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Despite riots, Greece pushes ahead with austerity (+video)

The Greek Parliament voted last night to slash the minimum wage and public sector jobs in exchange for a bailout, despite public fury that led to Molotov cocktails and tear gas. 

By Nikolia ApostolouContributor / February 13, 2012

A shop-owner ponders riot damage after a night of violence which followed the Greek parliament approval of a deeply unpopular austerity bill in Athens, February 13. Police said 150 shops were looted in the capital and 48 buildings set ablaze.

John Kolesidis/REUTERS



Greek politicians debated new austerity measures until deep into the night yesterday while outside, tens of thousands of protestors chanted "traitors" at the lawmakers, who they accused of selling out Greece.  

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Multiple buildings were set alight in downtown Athens yesterday, and riot police battled protesters throwing Molotov cocktails and stones.

Despite the popular anger, Greek lawmakers agreed to slash the government workforce and cut the minimum wage by 20 percent – the price demanded by international lenders and the European Union for a bailout. Though the International Monetary Fund and other supporters of the plan say it will get the country on track for economic recovery, such austerity at a time of record unemployment looks certain to deepen the pain in the short term and increase opposition to Greece's already shaky coalition government.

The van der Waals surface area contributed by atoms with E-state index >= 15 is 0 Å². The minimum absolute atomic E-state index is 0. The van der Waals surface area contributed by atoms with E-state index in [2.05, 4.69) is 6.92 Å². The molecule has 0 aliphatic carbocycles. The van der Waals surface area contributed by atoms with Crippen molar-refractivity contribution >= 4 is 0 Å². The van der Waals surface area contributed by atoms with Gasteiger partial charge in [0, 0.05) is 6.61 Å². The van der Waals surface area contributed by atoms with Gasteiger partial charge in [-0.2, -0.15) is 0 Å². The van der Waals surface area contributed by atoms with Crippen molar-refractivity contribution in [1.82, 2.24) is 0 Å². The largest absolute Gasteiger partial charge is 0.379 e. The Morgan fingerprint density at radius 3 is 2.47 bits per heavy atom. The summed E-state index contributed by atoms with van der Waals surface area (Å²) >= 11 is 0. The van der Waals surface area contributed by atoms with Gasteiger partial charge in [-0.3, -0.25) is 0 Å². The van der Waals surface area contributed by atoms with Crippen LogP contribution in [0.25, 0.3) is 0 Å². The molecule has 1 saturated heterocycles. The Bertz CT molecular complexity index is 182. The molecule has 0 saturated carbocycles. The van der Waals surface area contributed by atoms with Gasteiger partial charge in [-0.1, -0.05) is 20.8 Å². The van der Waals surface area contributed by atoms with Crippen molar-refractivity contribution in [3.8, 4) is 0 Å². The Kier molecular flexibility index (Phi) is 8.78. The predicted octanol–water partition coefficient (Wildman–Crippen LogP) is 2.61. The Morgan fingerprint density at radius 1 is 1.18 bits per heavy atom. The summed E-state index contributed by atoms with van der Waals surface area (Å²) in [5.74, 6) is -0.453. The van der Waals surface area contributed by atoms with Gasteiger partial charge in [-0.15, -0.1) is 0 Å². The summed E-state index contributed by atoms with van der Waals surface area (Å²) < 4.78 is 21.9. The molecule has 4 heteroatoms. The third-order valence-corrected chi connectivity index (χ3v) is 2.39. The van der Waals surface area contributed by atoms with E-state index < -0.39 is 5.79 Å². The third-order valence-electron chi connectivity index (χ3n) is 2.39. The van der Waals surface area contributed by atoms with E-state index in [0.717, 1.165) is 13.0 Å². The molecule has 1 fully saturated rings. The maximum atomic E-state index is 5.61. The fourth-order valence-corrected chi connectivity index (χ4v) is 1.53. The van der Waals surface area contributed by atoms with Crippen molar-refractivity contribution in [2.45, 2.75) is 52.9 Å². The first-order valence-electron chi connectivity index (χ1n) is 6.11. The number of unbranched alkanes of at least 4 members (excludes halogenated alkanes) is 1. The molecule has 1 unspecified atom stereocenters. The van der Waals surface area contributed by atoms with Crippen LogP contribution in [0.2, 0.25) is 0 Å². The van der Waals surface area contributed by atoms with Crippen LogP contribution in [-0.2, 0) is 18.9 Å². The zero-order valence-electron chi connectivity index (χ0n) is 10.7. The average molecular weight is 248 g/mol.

The European Union, the European Central Bank and the International Monetary Fund, pushed for this second round of austerity measures as a condition for Greece to receive a second bailout package worth 130 million euros ($170 million).

It was the second time in less than seven months that the so-called troika has steered Greece toward more drastic budgetary cuts. Greece remains in a deep recession and Greeks are now coping with an unemployment rate that has reached nearly 21 percent (almost 50 percent for those under 25). 

The vote went ahead even though the Parliament’s Scientific Committee issued a report saying the new measures violate the Greek Constitution.

“I call on the public to show calm,” Greek Prime Minister Lucas Papademos told lawmakers Sunday night. “At these crucial times, we do not have the luxury of this type of protest. Vandalism and destruction have no place in a democracy and will not be tolerated.”

Athens burning

Local police announced that more than 40 fires were set in the center of Athens. Among the buildings targeted were banks, a cinema, and a Starbucks. About 70 people were taken to the hospital, but no one was seriously wounded.


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